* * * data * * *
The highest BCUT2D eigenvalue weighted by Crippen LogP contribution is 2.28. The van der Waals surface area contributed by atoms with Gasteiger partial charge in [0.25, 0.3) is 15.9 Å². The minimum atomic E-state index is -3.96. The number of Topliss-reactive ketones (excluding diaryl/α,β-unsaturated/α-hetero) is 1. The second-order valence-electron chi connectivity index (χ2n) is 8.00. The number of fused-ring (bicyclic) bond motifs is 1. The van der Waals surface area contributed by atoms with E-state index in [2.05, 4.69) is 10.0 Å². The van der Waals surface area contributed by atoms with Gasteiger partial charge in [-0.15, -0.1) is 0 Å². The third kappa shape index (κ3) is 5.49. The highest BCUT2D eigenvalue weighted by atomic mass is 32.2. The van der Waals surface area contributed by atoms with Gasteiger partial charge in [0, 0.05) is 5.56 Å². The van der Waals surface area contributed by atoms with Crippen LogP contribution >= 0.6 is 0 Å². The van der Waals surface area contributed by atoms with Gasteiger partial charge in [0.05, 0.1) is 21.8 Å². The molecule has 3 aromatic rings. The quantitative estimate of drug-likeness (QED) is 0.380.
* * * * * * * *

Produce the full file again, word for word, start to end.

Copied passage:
The highest BCUT2D eigenvalue weighted by Crippen LogP contribution is 2.28. The van der Waals surface area contributed by atoms with Gasteiger partial charge in [0.25, 0.3) is 15.9 Å². The minimum atomic E-state index is -3.96. The number of Topliss-reactive ketones (excluding diaryl/α,β-unsaturated/α-hetero) is 1. The second-order valence-electron chi connectivity index (χ2n) is 8.00. The number of fused-ring (bicyclic) bond motifs is 1. The van der Waals surface area contributed by atoms with E-state index in [2.05, 4.69) is 10.0 Å². The van der Waals surface area contributed by atoms with Gasteiger partial charge in [-0.15, -0.1) is 0 Å². The third kappa shape index (κ3) is 5.49. The highest BCUT2D eigenvalue weighted by atomic mass is 32.2. The van der Waals surface area contributed by atoms with Gasteiger partial charge in [0, 0.05) is 5.56 Å². The van der Waals surface area contributed by atoms with Crippen LogP contribution >= 0.6 is 0 Å². The van der Waals surface area contributed by atoms with Gasteiger partial charge in [0.05, 0.1) is 21.8 Å². The molecule has 3 aromatic rings. The quantitative estimate of drug-likeness (QED) is 0.380.